Bob’s other prize project; We Wish You a Metal Xmas and a Headbanging New Year, became a surprise hit during the ’08 holidays. His skill as a project producer has enabled him to assemble several compilations that not only pay tribute to the original artist, such as The Beatles and Metallica, but adjust the arrangements to fit a number of hand-selected players that do justice to the individual songs. Metal Xmas for instance takes 12 holiday classics and pairs them with legendary vocal performers like Alice Cooper, Ronnie Dio, Lemmy, Tommy Shaw and Joe Lynn Turner. A wealth of musicians including Billy Gibbons, John 5, Tony Iommi and George Lynch also lend their talents creating a sound unique to their individual style. “This was not a project that some of these guys would automatically go for,” says Kulick. “It took a special way of presenting it for it to work. I cut demos of each song arranged the way I thought it would work…something that would fit the individual.”
“For instance, Ronnie Dio and Tony Iommi wanted it to sound very Black Sabbath,” continues Kulick. “So we slowed the song ‘God Rest Ye Merry Gentleman’ from 126 bpm to 80 bpm. They both got behind it at that point and made it sound like a real Sabbath song.” Oddly enough, the most popular download from the record is “Grandma Got Ran Over by a Reindeer”. “This turned out to be the hardest song to finish,” Kulick told Michael Molenda in the January ’09 edition of Guitar Player. “We originally had two players in mind, and we couldn't get them because they were either too uncomfortable, or wanted to write their own funny Christmas song. Eventually we used Steve Pearcy (Ratt) because of his nasal voice and sense of humor. He suggested Tracii Guns and it sounds absolutely perfect.”
Pairing musicians with other artist’s songs has become a unique skill for Kulick. “It doesn’t always work at first,” he says. “There are a lot of variables that need to be in place.” Of the dozen or so high-concept tribute albums he has been involved with, he is most proud of Butchering the Beatles. “I’m a huge fan, since I was a kid. I knew this would take a while, but I had a passion for it. We used over 50 artists to record 12 tracks and the whole thing took about a year and a half. We started with Lemmy, Eric Singer and John 5 doing ‘Back in the USSR’ and finished with Billy Idol and Steve Stevens doing ‘Tomorrow Never Knows’. Hearing Alice Cooper, Steve Vai and Duff McKagan on the same track was amazing. ‘Magical Mystery Tour’ reunited Jeff Scott Soto and Yngwie Malmsteen. The combo of Dio and Queensryche doing “Lucy in the Sky” made for some real unique parings that make it special for the fans.”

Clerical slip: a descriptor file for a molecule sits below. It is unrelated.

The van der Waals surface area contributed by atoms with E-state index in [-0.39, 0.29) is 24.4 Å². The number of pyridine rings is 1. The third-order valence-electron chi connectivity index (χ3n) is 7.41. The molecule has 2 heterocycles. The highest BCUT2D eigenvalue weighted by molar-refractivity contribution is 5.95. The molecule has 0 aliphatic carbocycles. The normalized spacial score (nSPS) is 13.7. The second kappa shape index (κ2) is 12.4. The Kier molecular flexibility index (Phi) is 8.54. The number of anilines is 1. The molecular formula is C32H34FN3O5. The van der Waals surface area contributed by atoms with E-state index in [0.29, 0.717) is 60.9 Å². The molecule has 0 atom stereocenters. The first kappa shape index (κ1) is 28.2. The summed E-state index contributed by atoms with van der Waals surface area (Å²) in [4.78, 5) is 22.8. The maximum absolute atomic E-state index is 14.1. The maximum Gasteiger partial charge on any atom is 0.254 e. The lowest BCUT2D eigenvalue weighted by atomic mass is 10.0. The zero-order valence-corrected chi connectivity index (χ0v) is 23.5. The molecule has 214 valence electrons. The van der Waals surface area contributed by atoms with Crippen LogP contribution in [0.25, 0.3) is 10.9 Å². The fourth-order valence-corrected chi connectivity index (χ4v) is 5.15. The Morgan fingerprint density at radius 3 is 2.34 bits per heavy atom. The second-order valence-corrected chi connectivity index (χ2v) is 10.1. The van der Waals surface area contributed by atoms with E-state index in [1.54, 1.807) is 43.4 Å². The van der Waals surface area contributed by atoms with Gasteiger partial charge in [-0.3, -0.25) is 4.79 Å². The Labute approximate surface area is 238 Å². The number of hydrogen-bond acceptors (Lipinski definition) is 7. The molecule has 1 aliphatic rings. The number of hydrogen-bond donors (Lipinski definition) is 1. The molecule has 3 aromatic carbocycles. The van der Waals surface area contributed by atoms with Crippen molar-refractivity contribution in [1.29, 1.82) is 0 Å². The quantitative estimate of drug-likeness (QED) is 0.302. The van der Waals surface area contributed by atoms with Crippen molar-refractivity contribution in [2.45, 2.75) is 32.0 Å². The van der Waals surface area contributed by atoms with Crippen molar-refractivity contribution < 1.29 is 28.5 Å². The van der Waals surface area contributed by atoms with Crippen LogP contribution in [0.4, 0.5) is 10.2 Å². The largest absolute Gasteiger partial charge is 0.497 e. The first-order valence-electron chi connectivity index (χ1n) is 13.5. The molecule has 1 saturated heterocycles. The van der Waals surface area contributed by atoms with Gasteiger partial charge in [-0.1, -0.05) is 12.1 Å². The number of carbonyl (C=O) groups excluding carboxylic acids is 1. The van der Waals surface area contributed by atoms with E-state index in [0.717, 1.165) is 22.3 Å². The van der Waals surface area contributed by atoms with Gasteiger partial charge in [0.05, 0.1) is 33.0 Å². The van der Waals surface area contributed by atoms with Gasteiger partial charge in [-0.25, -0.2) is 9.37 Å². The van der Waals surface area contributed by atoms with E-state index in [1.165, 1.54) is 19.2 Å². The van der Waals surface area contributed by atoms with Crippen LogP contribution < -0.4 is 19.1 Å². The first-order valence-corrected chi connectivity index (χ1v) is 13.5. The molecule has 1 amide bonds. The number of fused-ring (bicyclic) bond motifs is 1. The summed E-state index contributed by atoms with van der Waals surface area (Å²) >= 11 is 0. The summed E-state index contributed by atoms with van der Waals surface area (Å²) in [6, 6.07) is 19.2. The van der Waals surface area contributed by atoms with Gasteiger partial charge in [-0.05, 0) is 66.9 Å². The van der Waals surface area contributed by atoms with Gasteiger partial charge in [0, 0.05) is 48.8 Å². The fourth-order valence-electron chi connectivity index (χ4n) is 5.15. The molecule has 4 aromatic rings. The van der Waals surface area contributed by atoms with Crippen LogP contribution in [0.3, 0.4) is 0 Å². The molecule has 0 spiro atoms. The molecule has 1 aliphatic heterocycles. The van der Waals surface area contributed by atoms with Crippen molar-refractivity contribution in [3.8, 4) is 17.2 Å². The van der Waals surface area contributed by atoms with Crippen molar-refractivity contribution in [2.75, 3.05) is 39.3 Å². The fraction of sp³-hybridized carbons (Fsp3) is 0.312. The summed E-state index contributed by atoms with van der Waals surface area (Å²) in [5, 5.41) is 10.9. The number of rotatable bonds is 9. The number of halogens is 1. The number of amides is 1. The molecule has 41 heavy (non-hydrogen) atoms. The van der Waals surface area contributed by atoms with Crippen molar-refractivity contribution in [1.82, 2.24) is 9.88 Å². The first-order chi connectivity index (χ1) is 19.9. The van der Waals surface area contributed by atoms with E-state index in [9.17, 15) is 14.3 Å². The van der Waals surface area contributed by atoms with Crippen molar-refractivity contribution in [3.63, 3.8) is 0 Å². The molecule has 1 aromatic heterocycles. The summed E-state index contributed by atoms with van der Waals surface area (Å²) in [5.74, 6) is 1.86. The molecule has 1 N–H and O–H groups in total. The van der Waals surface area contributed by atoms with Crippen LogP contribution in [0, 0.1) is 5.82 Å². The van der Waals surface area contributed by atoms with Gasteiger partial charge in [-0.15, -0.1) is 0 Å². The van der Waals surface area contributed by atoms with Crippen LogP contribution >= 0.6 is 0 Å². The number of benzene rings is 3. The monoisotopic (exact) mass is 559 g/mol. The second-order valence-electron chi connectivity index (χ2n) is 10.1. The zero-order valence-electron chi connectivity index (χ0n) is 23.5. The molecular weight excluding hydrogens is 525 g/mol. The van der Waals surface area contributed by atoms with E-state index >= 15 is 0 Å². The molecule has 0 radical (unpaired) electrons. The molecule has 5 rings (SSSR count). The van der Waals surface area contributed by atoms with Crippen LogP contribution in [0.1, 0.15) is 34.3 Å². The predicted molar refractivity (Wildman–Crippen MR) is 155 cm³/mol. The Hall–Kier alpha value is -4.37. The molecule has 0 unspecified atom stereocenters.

Two new future projects are currently consuming a lot of Kulick’s time. “I just finished producing Ripper Owens (Judas Priest, Iced Earth) solo record,” he tells us. “It’s called Play My Game and has a number of guest appearances like Billy Sheehan (David Lee Roth, Talas), Steve Stevens (Billy Idol), Jeff Loomis (Nevermore), Rudy Sarzo (Ozzy, Whitesnake) and Chris Caffery (TSO). Twenty-three artists in all lend a hand. I co-wrote four songs and I must say it’s a very heavy record. Fans are gonna love it.” The CD will be released May 19th in the US via SPV/Steamhammer. From his website Owens himself states, “the record is very straightforward and goes directly into the bloodstream."
The second project is Kulick’s co-production on the newly reformed Lynch Mob. “Oni Logan and George are back with Marco Mendoza on bass and Scott Coogan on drums,” says Kulick. “It’s sounding really great with some very cool surprises.” Evidently Lynch is using primarily the ESP Super V and there may be as many as 18 songs. The record is tentatively titled “Smoke and Mirrors” and showcases Lynch in total shred mode. There are several standouts including one very AC/DC-ish song that he apparently did in one take. He’s even playing slide guitar on one track, something he’s never done before. “We Will Remain” is the record’s scorcher because it's a fast/heavy riff. It is rumored to be Lynch’s defining moment.
Website: Bob Kulick